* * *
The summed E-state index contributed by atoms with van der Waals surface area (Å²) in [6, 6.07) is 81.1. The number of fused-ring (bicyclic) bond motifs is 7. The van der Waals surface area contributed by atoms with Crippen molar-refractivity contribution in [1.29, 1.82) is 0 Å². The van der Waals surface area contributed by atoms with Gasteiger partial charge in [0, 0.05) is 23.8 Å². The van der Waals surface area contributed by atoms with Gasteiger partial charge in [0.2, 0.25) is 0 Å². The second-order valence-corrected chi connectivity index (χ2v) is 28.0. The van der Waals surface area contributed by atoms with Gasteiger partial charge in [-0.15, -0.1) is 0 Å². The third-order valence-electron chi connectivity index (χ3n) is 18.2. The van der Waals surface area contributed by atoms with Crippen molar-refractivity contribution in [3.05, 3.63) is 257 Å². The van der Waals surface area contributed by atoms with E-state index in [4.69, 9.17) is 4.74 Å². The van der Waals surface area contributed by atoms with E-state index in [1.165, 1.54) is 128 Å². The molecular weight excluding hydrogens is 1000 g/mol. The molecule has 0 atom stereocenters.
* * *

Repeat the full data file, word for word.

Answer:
The summed E-state index contributed by atoms with van der Waals surface area (Å²) in [6, 6.07) is 81.1. The number of fused-ring (bicyclic) bond motifs is 7. The van der Waals surface area contributed by atoms with Crippen molar-refractivity contribution in [1.29, 1.82) is 0 Å². The van der Waals surface area contributed by atoms with Gasteiger partial charge in [0, 0.05) is 23.8 Å². The van der Waals surface area contributed by atoms with Gasteiger partial charge in [0.2, 0.25) is 0 Å². The second-order valence-corrected chi connectivity index (χ2v) is 28.0. The van der Waals surface area contributed by atoms with Gasteiger partial charge in [-0.15, -0.1) is 0 Å². The third-order valence-electron chi connectivity index (χ3n) is 18.2. The van der Waals surface area contributed by atoms with Crippen molar-refractivity contribution in [3.05, 3.63) is 257 Å². The van der Waals surface area contributed by atoms with E-state index in [4.69, 9.17) is 4.74 Å². The van der Waals surface area contributed by atoms with E-state index in [1.165, 1.54) is 128 Å². The molecular weight excluding hydrogens is 1000 g/mol. The molecule has 0 atom stereocenters.